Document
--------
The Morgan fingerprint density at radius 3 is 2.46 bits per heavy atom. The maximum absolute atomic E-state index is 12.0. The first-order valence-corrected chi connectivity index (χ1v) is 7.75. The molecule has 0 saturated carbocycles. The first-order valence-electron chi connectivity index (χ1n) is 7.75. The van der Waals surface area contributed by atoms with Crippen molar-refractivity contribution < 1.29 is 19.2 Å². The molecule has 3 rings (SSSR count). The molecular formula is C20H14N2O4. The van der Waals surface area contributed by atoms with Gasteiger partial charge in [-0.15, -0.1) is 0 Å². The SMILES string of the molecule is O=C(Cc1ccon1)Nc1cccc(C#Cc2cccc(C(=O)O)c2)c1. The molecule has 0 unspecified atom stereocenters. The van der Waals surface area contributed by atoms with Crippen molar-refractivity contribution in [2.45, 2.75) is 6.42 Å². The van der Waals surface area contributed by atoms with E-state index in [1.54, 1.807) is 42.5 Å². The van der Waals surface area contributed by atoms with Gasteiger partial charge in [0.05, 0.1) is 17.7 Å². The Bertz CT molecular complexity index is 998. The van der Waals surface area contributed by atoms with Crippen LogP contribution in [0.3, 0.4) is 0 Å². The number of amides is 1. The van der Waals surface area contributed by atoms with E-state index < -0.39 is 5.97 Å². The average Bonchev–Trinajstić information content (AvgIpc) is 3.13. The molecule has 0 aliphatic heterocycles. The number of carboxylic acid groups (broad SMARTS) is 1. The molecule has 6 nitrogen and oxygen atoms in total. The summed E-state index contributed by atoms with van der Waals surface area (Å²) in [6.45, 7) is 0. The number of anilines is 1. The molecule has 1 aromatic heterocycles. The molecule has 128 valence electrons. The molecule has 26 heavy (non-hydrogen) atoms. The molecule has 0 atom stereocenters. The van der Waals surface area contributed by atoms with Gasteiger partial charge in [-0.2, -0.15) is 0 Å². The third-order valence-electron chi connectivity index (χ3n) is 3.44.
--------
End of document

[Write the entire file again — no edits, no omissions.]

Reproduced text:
The Morgan fingerprint density at radius 3 is 2.46 bits per heavy atom. The maximum absolute atomic E-state index is 12.0. The first-order valence-corrected chi connectivity index (χ1v) is 7.75. The molecule has 0 saturated carbocycles. The first-order valence-electron chi connectivity index (χ1n) is 7.75. The van der Waals surface area contributed by atoms with Crippen molar-refractivity contribution < 1.29 is 19.2 Å². The molecule has 3 rings (SSSR count). The molecular formula is C20H14N2O4. The van der Waals surface area contributed by atoms with Gasteiger partial charge in [-0.15, -0.1) is 0 Å². The SMILES string of the molecule is O=C(Cc1ccon1)Nc1cccc(C#Cc2cccc(C(=O)O)c2)c1. The molecule has 0 unspecified atom stereocenters. The van der Waals surface area contributed by atoms with Crippen molar-refractivity contribution in [2.45, 2.75) is 6.42 Å². The van der Waals surface area contributed by atoms with E-state index in [1.54, 1.807) is 42.5 Å². The van der Waals surface area contributed by atoms with Gasteiger partial charge in [0.05, 0.1) is 17.7 Å². The Bertz CT molecular complexity index is 998. The van der Waals surface area contributed by atoms with Crippen LogP contribution in [0.3, 0.4) is 0 Å². The number of amides is 1. The van der Waals surface area contributed by atoms with E-state index < -0.39 is 5.97 Å². The average Bonchev–Trinajstić information content (AvgIpc) is 3.13. The molecule has 0 aliphatic heterocycles. The number of carboxylic acid groups (broad SMARTS) is 1. The molecule has 6 nitrogen and oxygen atoms in total. The summed E-state index contributed by atoms with van der Waals surface area (Å²) in [6.45, 7) is 0. The number of anilines is 1. The molecule has 1 aromatic heterocycles. The molecule has 128 valence electrons. The molecule has 26 heavy (non-hydrogen) atoms. The molecule has 0 atom stereocenters. The van der Waals surface area contributed by atoms with Gasteiger partial charge in [-0.2, -0.15) is 0 Å². The third-order valence-electron chi connectivity index (χ3n) is 3.44.